What happens behind the scenes at a NASCAR race is just as important as what takes place on the track, and that was the case for four-time NASCAR Cup Series champion Jeff Gordon and the Drive to End Hunger #24 Chevrolet at this year's Daytona 500, a history-making edition of NASCAR's biggest race.
Jeff started second, behind Danica Patrick, the first woman not only to earn the coveted pole position but also to lead a lap at Daytona and to finish in the top 10 (she was 8th). But by the middle of that first lap, Jeff was in the lead and stayed there for the next 30 times around.
Unfortunately for the Drive to End Hunger team, it wasn't to last. Five laps short of making history himself by becoming the all-time leader in first-place laps at Daytona, Jeff fell back; radio conversations with crew chief Alan Gustafson indicated that problems with water temperature and pressure were hurting the car's performance. The amazing #24 pit crew got things worked out, and Jeff started moving up the ranks again toward the end, as high as fifth. He certainly looked to be a factor in the finish, which turned out to be gripping, but a fiery crash in the last lap that Jeff got caught up in held him to 20th. It really was a heck of a race, with a barn-burner ending, and may just have won NASCAR new fans who had only idled by to see what all this Danica Panica was about.
Despite the consolation that Hendrick Motorsports teammate Jimmie Johnson won the race, there was definite disappointment in the #24 garage after. But further behind the scenes, folks were celebrating a much better finish for the Drive to End Hunger team. Over the weekend, Drive to End Hunger volunteers packed more than 38,000 meals for the Second Harvest of Central Florida food bank. And once again, as in the last two years, the International Speedway Corporation, owner of the Daytona International Speedway and almost all of the other leading tracks on the NASCAR circuit, helped out with donations of extra food through their concessionary wing, Americrown.
The partnership with ISC - the teamwork with them and with other sponsors - is the secret behind Drive to End Hunger's ongoing successes. "Millions of older Americans are forced to make impossible decisions about whether they can afford to eat, see a doctor, or stay in their home," said Jo Ann Jenkins, AARP Foundation president. "We are so proud to be working with ISC and Americrown to help make those choices a little easier in communities across the country."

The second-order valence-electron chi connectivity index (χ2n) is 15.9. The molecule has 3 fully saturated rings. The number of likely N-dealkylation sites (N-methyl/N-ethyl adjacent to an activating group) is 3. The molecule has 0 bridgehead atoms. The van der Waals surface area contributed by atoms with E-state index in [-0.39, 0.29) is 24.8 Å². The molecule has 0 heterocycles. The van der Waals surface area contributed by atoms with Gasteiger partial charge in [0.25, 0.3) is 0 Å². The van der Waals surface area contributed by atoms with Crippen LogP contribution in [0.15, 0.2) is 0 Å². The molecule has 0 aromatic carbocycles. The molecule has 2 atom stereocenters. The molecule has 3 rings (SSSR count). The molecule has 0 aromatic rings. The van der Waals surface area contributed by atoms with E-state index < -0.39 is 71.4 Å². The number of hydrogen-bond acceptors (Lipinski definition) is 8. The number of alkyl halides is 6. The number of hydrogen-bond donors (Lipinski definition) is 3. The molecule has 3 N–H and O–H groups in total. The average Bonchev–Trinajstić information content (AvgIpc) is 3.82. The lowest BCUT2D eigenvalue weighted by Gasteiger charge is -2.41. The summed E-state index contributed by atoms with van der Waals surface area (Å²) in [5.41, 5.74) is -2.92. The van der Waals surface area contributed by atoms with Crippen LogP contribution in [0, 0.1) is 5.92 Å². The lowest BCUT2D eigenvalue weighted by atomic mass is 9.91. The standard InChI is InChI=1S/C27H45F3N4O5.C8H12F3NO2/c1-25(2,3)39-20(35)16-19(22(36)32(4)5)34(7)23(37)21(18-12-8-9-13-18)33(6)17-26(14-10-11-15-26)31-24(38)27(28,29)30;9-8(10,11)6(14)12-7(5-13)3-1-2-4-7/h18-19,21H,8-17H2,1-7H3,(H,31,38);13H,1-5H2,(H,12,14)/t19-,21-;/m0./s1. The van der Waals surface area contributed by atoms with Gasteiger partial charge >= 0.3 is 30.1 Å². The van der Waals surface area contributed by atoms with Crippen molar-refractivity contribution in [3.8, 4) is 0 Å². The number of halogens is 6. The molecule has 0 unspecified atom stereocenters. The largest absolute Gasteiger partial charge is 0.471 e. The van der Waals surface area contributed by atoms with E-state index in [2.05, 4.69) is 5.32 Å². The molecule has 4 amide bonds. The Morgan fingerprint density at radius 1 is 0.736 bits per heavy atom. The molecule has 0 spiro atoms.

No one likes to waste food. Drive to End Hunger and ISC have found a way to turn that potential waste into a bonanza. It's a win-win at the checkered tablecloth.
And the numbers really are adding up. Since its inception, Drive to End Hunger has generated 16 million meal donations; $14.9 million has been raised through corporate partnerships and donations from everyday folk; and Drive to End Hunger food drives at 46 food banks across the country have raised another $1.76 million.
People see the passion in Jeff's eyes about winning, and they see that it applies not just out there on the track, but back there in the soup kitchens and church basements and community centers and parking lots lined with folding tables for assembly-line packing of grocery bags and meal parcels. It's about winning the fight against food insecurity, and winning it with teamwork.
Both Jeff and Jenkins were part of the team packing grocery bags before the big race this weekend. The partnership they've formed will carry the good work forward to the next race and the next Drive to End Hunger event, fueled by that unfading passion to keep winning. You just might want to come along for the ride.
Help leave older adult hunger in the dust with a donation to Drive To End Hunger. You can also make a difference by volunteering at a local food bank. For other volunteer opportunities, please visit Create The Good.
Photos by Brian Berry